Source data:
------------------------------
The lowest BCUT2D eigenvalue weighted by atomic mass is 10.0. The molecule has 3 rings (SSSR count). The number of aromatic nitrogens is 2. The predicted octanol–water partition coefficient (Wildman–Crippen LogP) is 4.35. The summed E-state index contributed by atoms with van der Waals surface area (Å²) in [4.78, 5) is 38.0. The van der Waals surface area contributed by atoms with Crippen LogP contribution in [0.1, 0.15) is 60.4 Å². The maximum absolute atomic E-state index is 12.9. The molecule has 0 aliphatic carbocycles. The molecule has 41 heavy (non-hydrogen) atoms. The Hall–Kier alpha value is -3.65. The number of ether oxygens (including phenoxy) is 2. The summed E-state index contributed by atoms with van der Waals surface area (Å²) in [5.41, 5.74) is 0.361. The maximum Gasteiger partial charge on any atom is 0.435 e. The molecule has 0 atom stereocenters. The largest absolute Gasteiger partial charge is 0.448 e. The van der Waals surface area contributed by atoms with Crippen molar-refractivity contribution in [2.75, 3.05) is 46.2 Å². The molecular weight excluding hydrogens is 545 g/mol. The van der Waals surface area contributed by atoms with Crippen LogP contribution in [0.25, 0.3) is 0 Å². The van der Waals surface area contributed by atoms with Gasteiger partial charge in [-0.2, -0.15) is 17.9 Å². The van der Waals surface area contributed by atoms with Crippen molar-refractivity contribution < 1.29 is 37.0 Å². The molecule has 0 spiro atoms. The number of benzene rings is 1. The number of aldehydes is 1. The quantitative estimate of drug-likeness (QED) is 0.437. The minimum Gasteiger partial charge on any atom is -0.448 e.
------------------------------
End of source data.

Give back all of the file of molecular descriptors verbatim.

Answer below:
The lowest BCUT2D eigenvalue weighted by atomic mass is 10.0. The molecule has 3 rings (SSSR count). The number of aromatic nitrogens is 2. The predicted octanol–water partition coefficient (Wildman–Crippen LogP) is 4.35. The summed E-state index contributed by atoms with van der Waals surface area (Å²) in [4.78, 5) is 38.0. The van der Waals surface area contributed by atoms with Crippen LogP contribution in [0.1, 0.15) is 60.4 Å². The maximum absolute atomic E-state index is 12.9. The molecule has 0 aliphatic carbocycles. The molecule has 41 heavy (non-hydrogen) atoms. The Hall–Kier alpha value is -3.65. The number of ether oxygens (including phenoxy) is 2. The summed E-state index contributed by atoms with van der Waals surface area (Å²) in [5.41, 5.74) is 0.361. The maximum Gasteiger partial charge on any atom is 0.435 e. The molecule has 0 atom stereocenters. The largest absolute Gasteiger partial charge is 0.448 e. The van der Waals surface area contributed by atoms with Crippen molar-refractivity contribution in [2.75, 3.05) is 46.2 Å². The molecular weight excluding hydrogens is 545 g/mol. The van der Waals surface area contributed by atoms with Crippen LogP contribution in [0.25, 0.3) is 0 Å². The van der Waals surface area contributed by atoms with Gasteiger partial charge in [-0.2, -0.15) is 17.9 Å². The van der Waals surface area contributed by atoms with Crippen molar-refractivity contribution < 1.29 is 37.0 Å². The molecule has 0 spiro atoms. The number of benzene rings is 1. The number of aldehydes is 1. The quantitative estimate of drug-likeness (QED) is 0.437. The minimum Gasteiger partial charge on any atom is -0.448 e.